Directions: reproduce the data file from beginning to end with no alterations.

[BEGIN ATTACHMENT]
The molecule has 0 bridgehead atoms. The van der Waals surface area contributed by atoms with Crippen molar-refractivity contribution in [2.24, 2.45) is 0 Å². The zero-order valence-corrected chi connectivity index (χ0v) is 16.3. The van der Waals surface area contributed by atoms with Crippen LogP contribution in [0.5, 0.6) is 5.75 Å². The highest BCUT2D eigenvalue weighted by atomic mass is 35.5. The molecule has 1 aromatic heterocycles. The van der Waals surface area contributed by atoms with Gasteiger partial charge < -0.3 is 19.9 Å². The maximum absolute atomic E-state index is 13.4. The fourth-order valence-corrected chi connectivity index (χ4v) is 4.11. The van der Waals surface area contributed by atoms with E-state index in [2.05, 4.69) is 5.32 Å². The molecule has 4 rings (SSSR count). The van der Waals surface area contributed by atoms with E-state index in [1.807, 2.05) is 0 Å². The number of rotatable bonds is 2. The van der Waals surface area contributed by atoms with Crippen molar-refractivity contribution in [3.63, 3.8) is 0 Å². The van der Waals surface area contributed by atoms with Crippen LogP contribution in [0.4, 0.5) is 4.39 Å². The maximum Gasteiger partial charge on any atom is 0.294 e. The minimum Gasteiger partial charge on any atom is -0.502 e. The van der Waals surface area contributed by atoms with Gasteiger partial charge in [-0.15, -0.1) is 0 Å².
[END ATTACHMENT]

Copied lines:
The molecule has 0 bridgehead atoms. The van der Waals surface area contributed by atoms with Crippen molar-refractivity contribution in [2.24, 2.45) is 0 Å². The zero-order valence-corrected chi connectivity index (χ0v) is 16.3. The van der Waals surface area contributed by atoms with Crippen LogP contribution in [0.5, 0.6) is 5.75 Å². The highest BCUT2D eigenvalue weighted by atomic mass is 35.5. The molecule has 1 aromatic heterocycles. The van der Waals surface area contributed by atoms with Gasteiger partial charge < -0.3 is 19.9 Å². The maximum absolute atomic E-state index is 13.4. The fourth-order valence-corrected chi connectivity index (χ4v) is 4.11. The van der Waals surface area contributed by atoms with E-state index in [2.05, 4.69) is 5.32 Å². The molecule has 4 rings (SSSR count). The van der Waals surface area contributed by atoms with E-state index in [1.807, 2.05) is 0 Å². The number of rotatable bonds is 2. The van der Waals surface area contributed by atoms with Crippen molar-refractivity contribution in [3.63, 3.8) is 0 Å². The van der Waals surface area contributed by atoms with Crippen LogP contribution in [0.4, 0.5) is 4.39 Å². The maximum Gasteiger partial charge on any atom is 0.294 e. The minimum Gasteiger partial charge on any atom is -0.502 e. The van der Waals surface area contributed by atoms with Gasteiger partial charge in [-0.15, -0.1) is 0 Å².